ASHLAND -- Ashland County remains designated red in the Ohio Public Health Advisory System while other counties transition to orange and yellow rankings.
According to the system's Thursday update, Ashland County triggered five of the seven indicators used to monitor the spread of COVID-19 in each of Ohio's 88 counties.
The state updates the OPHAS numbers each Thursday. The release of the information was delayed this week due to technical problems with the software that powers the state's COVID-19 dashboard.
Yesterday, the system noted that five indicators were triggered. These were new cases per capita, new cases increase, non congregate cases, emergency department visits and outpatient visits.
Last week, only four of the seven indicators were triggered. The indicator that was not triggered last week was outpatient visits.
This outpatient visits indicator is flagged if there is increasing trend of at least five consecutive days in the number of people going to a health care provider with COVID symptoms who then receive a COVID confirmed or suspected diagnosis over the last three weeks. On March 23, the number of outpatient visits was recorded as 6.57 -- the average number over the previous five days.
Ashland county recorded 86 cases, or 160.8 per 100,000 residents, in the Thursday report. This is down from last week's 104 new cases, or 194.45 per 100,000 residents, in a two week span. The indicator is flagged if the county sees greater than 50 cases per 100,000 residents over the last two weeks, and the county is considered "high incidence" if more than 100 cares per 100,000 residents are recorded.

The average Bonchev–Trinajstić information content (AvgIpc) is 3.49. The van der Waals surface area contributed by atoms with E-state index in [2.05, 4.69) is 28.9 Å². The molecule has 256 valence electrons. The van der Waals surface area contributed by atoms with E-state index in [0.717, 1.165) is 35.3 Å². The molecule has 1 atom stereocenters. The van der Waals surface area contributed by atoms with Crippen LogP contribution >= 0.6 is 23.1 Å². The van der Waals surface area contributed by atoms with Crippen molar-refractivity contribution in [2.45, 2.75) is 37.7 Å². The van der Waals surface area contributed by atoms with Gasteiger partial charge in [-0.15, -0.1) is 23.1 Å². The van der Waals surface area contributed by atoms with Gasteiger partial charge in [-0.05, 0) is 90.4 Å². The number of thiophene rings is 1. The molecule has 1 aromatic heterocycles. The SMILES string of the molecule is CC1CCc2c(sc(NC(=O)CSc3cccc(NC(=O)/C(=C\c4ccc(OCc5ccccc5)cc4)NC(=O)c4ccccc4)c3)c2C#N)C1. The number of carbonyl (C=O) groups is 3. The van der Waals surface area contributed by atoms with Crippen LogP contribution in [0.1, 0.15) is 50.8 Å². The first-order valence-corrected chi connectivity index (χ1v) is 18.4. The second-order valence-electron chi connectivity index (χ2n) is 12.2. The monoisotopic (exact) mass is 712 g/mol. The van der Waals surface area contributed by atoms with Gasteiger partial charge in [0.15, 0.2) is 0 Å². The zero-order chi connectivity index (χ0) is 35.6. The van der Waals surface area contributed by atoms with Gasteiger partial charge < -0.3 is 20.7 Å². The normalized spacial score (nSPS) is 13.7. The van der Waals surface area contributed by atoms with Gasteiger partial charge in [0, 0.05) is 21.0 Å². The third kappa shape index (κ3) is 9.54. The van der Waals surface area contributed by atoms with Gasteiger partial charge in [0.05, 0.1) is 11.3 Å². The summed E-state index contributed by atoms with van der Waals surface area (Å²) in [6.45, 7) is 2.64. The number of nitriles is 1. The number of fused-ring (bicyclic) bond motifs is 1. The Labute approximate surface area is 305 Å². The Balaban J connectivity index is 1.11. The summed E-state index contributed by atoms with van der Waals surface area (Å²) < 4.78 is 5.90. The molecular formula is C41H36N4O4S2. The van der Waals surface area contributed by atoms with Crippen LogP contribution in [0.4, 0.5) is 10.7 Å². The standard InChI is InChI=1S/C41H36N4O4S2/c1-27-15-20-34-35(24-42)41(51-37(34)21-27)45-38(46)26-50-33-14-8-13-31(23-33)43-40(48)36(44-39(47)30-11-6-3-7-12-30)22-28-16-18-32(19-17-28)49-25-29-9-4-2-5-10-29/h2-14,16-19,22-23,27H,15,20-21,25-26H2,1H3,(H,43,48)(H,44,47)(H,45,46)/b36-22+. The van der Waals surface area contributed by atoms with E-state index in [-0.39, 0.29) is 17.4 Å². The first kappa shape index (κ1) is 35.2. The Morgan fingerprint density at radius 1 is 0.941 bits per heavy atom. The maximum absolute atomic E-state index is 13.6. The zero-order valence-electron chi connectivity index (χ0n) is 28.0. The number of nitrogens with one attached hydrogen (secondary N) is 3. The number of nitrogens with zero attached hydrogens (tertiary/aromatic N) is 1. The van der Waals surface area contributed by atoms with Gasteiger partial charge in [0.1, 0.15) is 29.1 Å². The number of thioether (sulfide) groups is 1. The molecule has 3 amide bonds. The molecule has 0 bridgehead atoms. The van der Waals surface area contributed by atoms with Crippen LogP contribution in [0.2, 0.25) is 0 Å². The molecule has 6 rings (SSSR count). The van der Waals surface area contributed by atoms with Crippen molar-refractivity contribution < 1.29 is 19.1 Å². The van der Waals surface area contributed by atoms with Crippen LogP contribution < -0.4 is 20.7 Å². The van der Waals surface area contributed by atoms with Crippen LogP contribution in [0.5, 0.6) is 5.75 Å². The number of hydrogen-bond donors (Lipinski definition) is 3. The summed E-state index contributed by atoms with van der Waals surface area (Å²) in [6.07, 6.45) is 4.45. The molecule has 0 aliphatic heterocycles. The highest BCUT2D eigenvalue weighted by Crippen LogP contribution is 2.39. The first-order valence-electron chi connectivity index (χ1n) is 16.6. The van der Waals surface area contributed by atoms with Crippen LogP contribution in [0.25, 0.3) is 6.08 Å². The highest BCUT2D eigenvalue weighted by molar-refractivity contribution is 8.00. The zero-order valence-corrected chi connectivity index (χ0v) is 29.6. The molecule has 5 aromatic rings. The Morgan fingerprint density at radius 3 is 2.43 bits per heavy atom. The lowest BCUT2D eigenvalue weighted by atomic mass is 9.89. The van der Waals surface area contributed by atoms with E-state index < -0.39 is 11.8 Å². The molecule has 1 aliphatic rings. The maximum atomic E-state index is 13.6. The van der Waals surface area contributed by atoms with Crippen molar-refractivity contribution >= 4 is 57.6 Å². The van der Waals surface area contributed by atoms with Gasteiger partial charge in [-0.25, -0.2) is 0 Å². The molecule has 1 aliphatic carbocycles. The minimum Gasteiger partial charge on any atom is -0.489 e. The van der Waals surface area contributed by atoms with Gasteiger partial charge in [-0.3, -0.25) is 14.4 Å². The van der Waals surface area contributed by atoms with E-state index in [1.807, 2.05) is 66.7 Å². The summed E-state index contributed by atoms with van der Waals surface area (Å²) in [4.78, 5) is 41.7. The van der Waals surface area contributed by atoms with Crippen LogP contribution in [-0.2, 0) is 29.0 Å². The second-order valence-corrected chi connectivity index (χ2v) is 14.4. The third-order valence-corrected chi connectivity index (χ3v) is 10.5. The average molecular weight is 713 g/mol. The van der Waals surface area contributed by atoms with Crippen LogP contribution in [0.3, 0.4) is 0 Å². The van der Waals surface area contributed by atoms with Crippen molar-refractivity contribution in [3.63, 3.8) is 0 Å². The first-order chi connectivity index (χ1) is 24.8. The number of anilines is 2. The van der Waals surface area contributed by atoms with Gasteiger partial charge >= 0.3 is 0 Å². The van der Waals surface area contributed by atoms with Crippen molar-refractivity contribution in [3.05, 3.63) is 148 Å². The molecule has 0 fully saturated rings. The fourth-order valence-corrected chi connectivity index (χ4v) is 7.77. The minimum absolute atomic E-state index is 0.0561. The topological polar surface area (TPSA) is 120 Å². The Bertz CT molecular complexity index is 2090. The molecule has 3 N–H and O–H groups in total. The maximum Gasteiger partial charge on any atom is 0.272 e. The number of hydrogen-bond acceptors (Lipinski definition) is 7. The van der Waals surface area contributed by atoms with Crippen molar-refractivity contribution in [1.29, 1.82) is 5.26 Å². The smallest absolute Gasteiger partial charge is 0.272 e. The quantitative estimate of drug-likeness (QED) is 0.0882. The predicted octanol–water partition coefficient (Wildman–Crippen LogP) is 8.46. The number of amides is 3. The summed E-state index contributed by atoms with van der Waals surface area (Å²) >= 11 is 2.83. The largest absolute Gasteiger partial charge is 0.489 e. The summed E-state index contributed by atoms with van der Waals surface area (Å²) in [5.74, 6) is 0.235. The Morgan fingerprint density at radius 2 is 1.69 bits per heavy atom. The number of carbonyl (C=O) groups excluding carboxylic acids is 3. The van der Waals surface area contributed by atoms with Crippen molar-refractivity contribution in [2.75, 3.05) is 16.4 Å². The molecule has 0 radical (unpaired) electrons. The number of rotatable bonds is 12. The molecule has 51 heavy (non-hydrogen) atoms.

Though triggered, the numbers that factor in the new cases increase indicator have most recently been decreasing. It is flagged if there is an increasing trend of at least five consecutive days in overall cases by the onset date over the last three weeks. From March 13 to March 23, the number of cases dropped from 8.86 to 4.43.
All the cases seen in Ashland County over the past three weeks were outside of congregate settings, which triggered an indicator, and the sustained increate in emergency department visits relates to a seven day average that peaked at 2.14 cases on March 14. The latter of the two indicators is flagged if there is an increasing trend of at least five consecutive days in the number of visits to the emergency department with COVID-like illness or a diagnosis over the last three weeks.
The indicators not flagged related to hospital admissions and ICU bed usage.
On Thursday, as conditions continue to improve, there were two "yellow," or level one counties, one of which was Holmes. There were also 31 "orange" counties, including Knox, Morrow and Wayne.
Nearby Richland and Crawford counties remained "red" this week.
Statewide, the state reported 146.9 new cases per 100,00 residents, up slightly from 143.8 a week ago. Gov. Mike DeWine has said he will lift all statewide health restrictions, including a mask mandate, when the number of new cases dips below 50 per 100,000.
The percentage of those testing positive has remained flat at around 3 percent for the past month.
Vaccinations continue to ramp up around the state. The ODH reported 3,028,527 have started the vaccine, or about 26 percent of the population.